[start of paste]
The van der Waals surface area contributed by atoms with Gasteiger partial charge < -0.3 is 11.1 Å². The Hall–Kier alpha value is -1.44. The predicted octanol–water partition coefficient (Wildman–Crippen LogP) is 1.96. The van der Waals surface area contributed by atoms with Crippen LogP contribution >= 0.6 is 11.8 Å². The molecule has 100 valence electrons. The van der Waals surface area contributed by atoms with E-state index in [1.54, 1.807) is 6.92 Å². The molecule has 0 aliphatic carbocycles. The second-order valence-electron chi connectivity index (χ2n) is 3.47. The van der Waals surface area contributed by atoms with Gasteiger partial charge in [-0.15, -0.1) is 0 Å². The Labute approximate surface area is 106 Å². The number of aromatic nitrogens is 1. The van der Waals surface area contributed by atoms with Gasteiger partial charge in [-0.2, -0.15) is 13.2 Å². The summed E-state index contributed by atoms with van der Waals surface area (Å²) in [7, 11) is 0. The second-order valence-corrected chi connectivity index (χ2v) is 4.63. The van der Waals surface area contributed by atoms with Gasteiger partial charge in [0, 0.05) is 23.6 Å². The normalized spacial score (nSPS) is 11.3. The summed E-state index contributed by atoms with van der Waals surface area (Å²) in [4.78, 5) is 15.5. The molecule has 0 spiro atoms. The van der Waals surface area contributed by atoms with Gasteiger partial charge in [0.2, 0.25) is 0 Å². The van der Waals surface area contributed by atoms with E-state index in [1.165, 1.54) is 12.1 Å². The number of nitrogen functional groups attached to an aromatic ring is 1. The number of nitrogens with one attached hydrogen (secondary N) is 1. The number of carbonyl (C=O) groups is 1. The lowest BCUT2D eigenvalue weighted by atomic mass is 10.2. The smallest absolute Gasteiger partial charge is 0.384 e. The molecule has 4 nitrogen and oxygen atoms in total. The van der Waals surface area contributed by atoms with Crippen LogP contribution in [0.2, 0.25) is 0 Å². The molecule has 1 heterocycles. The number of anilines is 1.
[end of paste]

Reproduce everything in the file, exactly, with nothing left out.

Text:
The van der Waals surface area contributed by atoms with Gasteiger partial charge < -0.3 is 11.1 Å². The Hall–Kier alpha value is -1.44. The predicted octanol–water partition coefficient (Wildman–Crippen LogP) is 1.96. The van der Waals surface area contributed by atoms with Crippen LogP contribution >= 0.6 is 11.8 Å². The molecule has 100 valence electrons. The van der Waals surface area contributed by atoms with E-state index in [1.54, 1.807) is 6.92 Å². The molecule has 0 aliphatic carbocycles. The second-order valence-electron chi connectivity index (χ2n) is 3.47. The van der Waals surface area contributed by atoms with Gasteiger partial charge in [-0.15, -0.1) is 0 Å². The Labute approximate surface area is 106 Å². The number of aromatic nitrogens is 1. The van der Waals surface area contributed by atoms with Gasteiger partial charge in [-0.2, -0.15) is 13.2 Å². The summed E-state index contributed by atoms with van der Waals surface area (Å²) in [7, 11) is 0. The second-order valence-corrected chi connectivity index (χ2v) is 4.63. The van der Waals surface area contributed by atoms with Gasteiger partial charge in [0, 0.05) is 23.6 Å². The normalized spacial score (nSPS) is 11.3. The summed E-state index contributed by atoms with van der Waals surface area (Å²) in [4.78, 5) is 15.5. The molecule has 0 spiro atoms. The van der Waals surface area contributed by atoms with Gasteiger partial charge in [0.2, 0.25) is 0 Å². The van der Waals surface area contributed by atoms with E-state index in [1.165, 1.54) is 12.1 Å². The number of nitrogen functional groups attached to an aromatic ring is 1. The number of nitrogens with one attached hydrogen (secondary N) is 1. The number of carbonyl (C=O) groups is 1. The lowest BCUT2D eigenvalue weighted by atomic mass is 10.2. The smallest absolute Gasteiger partial charge is 0.384 e. The molecule has 4 nitrogen and oxygen atoms in total. The van der Waals surface area contributed by atoms with Crippen LogP contribution in [0.2, 0.25) is 0 Å². The molecule has 1 heterocycles. The number of anilines is 1.